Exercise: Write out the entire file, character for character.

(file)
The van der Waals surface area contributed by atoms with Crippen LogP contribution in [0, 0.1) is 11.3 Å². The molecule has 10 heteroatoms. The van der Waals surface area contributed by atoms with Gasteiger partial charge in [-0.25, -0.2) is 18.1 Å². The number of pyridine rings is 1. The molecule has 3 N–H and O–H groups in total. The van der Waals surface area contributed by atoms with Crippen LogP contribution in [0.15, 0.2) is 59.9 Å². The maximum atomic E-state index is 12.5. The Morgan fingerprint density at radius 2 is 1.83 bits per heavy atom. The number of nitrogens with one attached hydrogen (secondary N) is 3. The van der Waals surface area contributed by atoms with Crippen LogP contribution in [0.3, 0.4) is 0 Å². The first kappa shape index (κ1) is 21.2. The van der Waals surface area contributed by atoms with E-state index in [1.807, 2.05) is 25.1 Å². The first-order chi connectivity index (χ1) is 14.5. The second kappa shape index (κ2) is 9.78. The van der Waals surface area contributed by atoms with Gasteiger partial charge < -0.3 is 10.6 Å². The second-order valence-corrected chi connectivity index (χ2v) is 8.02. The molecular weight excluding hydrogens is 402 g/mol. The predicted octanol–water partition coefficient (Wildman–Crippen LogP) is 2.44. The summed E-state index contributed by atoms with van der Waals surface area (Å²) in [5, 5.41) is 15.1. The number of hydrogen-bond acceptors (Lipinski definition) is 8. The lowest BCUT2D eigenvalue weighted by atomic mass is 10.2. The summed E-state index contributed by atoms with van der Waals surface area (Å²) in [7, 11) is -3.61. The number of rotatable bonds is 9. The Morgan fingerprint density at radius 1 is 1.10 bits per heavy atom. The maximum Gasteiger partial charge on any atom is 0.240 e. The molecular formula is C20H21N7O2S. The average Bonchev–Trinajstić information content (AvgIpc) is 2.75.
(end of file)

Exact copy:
The van der Waals surface area contributed by atoms with Crippen LogP contribution in [0, 0.1) is 11.3 Å². The molecule has 10 heteroatoms. The van der Waals surface area contributed by atoms with Gasteiger partial charge in [-0.25, -0.2) is 18.1 Å². The number of pyridine rings is 1. The molecule has 3 N–H and O–H groups in total. The van der Waals surface area contributed by atoms with Crippen LogP contribution in [0.15, 0.2) is 59.9 Å². The maximum atomic E-state index is 12.5. The Morgan fingerprint density at radius 2 is 1.83 bits per heavy atom. The number of nitrogens with one attached hydrogen (secondary N) is 3. The van der Waals surface area contributed by atoms with Crippen LogP contribution in [0.3, 0.4) is 0 Å². The first kappa shape index (κ1) is 21.2. The van der Waals surface area contributed by atoms with E-state index in [1.807, 2.05) is 25.1 Å². The first-order chi connectivity index (χ1) is 14.5. The second kappa shape index (κ2) is 9.78. The van der Waals surface area contributed by atoms with Gasteiger partial charge < -0.3 is 10.6 Å². The second-order valence-corrected chi connectivity index (χ2v) is 8.02. The molecular weight excluding hydrogens is 402 g/mol. The predicted octanol–water partition coefficient (Wildman–Crippen LogP) is 2.44. The summed E-state index contributed by atoms with van der Waals surface area (Å²) in [5, 5.41) is 15.1. The number of hydrogen-bond acceptors (Lipinski definition) is 8. The lowest BCUT2D eigenvalue weighted by atomic mass is 10.2. The summed E-state index contributed by atoms with van der Waals surface area (Å²) in [7, 11) is -3.61. The number of rotatable bonds is 9. The Morgan fingerprint density at radius 1 is 1.10 bits per heavy atom. The maximum Gasteiger partial charge on any atom is 0.240 e. The molecular formula is C20H21N7O2S. The average Bonchev–Trinajstić information content (AvgIpc) is 2.75.